In March 2016 Pabo student and EFKF volunteer Renee Lammers went to Ghana to do here international traineeship for 3 months. We reported her weekly here .
After returning she wrote some reflections:
I knew I wanted to go to a foreign country for an internship when I started my education. I read a lot of stories and I saw a lot of pictures from people who went to Africa to teach and it really inspired me. I also thought that the experience of going to a developing country is good for everyone.
In March I left the Netherlands to go to Ghana for three months. It was an amazing adventure. I taught English at three different primary schools and I did a research about the effects of integrating the creative subjects in my English lessons. I thought these subjects are really important when you have to communicate in a foreign language and in a different country. The English lessons were based on speaking, listening, reading and writing.
In the beginning it was hard for me to understand Ghanaian people and for them to understand me, because our pronunciation is really different. Especially the communication with the lower primary was difficult and most of the children in kindergarten could not speak English. The children really liked to sing and dance. This improved the interaction, communication and atmosphere in every class and I did not need materials for it. Because there is a lack of materials on most of the schools in Ghana I learned to be as creative as possible. I got a lot of enthusiasm and smiles from the children back.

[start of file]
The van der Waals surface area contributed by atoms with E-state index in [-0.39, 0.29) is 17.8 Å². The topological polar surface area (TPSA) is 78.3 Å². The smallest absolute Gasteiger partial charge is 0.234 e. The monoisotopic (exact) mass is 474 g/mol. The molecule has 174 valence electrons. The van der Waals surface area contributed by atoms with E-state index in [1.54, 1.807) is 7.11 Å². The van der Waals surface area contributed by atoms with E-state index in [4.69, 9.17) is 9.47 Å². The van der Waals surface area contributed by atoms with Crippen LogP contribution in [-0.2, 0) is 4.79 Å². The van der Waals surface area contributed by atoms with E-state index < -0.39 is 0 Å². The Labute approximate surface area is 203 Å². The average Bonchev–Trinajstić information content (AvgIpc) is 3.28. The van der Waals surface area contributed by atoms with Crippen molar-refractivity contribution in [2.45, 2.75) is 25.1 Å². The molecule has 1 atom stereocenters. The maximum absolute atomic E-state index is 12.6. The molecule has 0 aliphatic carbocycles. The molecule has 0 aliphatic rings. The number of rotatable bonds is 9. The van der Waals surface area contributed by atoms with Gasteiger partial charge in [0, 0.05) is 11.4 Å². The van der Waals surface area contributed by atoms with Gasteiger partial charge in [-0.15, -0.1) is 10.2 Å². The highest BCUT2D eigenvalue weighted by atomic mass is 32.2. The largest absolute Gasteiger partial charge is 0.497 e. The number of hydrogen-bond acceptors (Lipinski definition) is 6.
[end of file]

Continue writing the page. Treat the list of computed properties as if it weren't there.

Besides teaching English, I wanted to learn more about the culture and the school system in Ghana. In the beginning there were so much impressions. The country, the culture, the people, everything is so different. Most of the people in Ghana are really friendly and helpful. There are not many people with a white skin and blond hair in the village where I lived, so the first days on a school were a little bit uncomfortable because the children did not really know how to react on me.
The behaviour of the children is really good. When I walked into a classroom on my first day, all the children stood up and said: “Welcome Madam”. I did not expect that. Every morning the children who passed by greeted me and during my lessons the children listened well and they answered my questions. On the other side the teachers punished the children in a way I would rather not see and hear. But I know I cannot change it because it is a part of their culture.
In the Netherlands, one of the most important things to do as a teacher is to get to know the children very good. We learn the importance of good interaction and contact with our pupils. Many teachers in Ghana do not even know all the names of the children in their class and because of the punishment there is a bad atmosphere in most of the classrooms. During my English lessons I tried to be as enthusiastic and positive as possible, because the children deserved it.
In the Netherlands it is normal to go to school and get good education, but in Ghana it is not obvious for the children to have the possibility to go to school and to develop themselves. Teaching in Africa is not without challenges, but you can learn a great deal about the country, the culture and the local students and teachers, all while witnessing your own personal and professional development. I can recommend an adventure like this to everyone!